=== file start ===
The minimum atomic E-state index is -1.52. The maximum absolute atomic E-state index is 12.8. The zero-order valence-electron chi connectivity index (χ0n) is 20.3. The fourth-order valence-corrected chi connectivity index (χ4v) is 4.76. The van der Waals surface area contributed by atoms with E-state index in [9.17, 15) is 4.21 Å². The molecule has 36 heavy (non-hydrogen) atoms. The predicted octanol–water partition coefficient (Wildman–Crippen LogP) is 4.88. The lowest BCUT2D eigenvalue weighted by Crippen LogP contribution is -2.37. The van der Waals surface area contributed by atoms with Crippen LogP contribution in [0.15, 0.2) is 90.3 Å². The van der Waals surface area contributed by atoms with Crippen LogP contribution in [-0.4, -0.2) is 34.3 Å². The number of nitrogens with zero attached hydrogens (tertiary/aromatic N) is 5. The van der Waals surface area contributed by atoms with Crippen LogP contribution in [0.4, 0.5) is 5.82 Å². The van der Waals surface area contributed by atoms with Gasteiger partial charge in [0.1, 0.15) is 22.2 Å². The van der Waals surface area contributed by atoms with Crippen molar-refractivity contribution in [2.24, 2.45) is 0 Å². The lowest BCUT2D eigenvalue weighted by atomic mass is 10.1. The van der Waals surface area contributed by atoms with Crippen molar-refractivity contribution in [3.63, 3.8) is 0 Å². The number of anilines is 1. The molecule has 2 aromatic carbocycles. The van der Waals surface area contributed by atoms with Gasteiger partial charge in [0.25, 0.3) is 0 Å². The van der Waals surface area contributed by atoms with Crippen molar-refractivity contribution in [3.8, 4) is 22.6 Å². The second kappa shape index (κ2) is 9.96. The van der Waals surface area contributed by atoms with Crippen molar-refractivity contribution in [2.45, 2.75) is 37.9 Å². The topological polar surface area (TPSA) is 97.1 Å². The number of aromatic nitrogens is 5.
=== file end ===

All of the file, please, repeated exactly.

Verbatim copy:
The minimum atomic E-state index is -1.52. The maximum absolute atomic E-state index is 12.8. The zero-order valence-electron chi connectivity index (χ0n) is 20.3. The fourth-order valence-corrected chi connectivity index (χ4v) is 4.76. The van der Waals surface area contributed by atoms with E-state index in [9.17, 15) is 4.21 Å². The molecule has 36 heavy (non-hydrogen) atoms. The predicted octanol–water partition coefficient (Wildman–Crippen LogP) is 4.88. The lowest BCUT2D eigenvalue weighted by Crippen LogP contribution is -2.37. The van der Waals surface area contributed by atoms with Crippen LogP contribution in [0.15, 0.2) is 90.3 Å². The van der Waals surface area contributed by atoms with Crippen LogP contribution in [-0.4, -0.2) is 34.3 Å². The number of nitrogens with zero attached hydrogens (tertiary/aromatic N) is 5. The van der Waals surface area contributed by atoms with Crippen LogP contribution in [0.4, 0.5) is 5.82 Å². The van der Waals surface area contributed by atoms with Gasteiger partial charge in [0.1, 0.15) is 22.2 Å². The van der Waals surface area contributed by atoms with Crippen molar-refractivity contribution in [2.24, 2.45) is 0 Å². The lowest BCUT2D eigenvalue weighted by atomic mass is 10.1. The van der Waals surface area contributed by atoms with Crippen molar-refractivity contribution in [3.63, 3.8) is 0 Å². The number of anilines is 1. The molecule has 2 aromatic carbocycles. The van der Waals surface area contributed by atoms with Gasteiger partial charge in [0.25, 0.3) is 0 Å². The van der Waals surface area contributed by atoms with Crippen molar-refractivity contribution in [3.8, 4) is 22.6 Å². The second kappa shape index (κ2) is 9.96. The van der Waals surface area contributed by atoms with Crippen molar-refractivity contribution in [2.45, 2.75) is 37.9 Å². The topological polar surface area (TPSA) is 97.1 Å². The number of aromatic nitrogens is 5.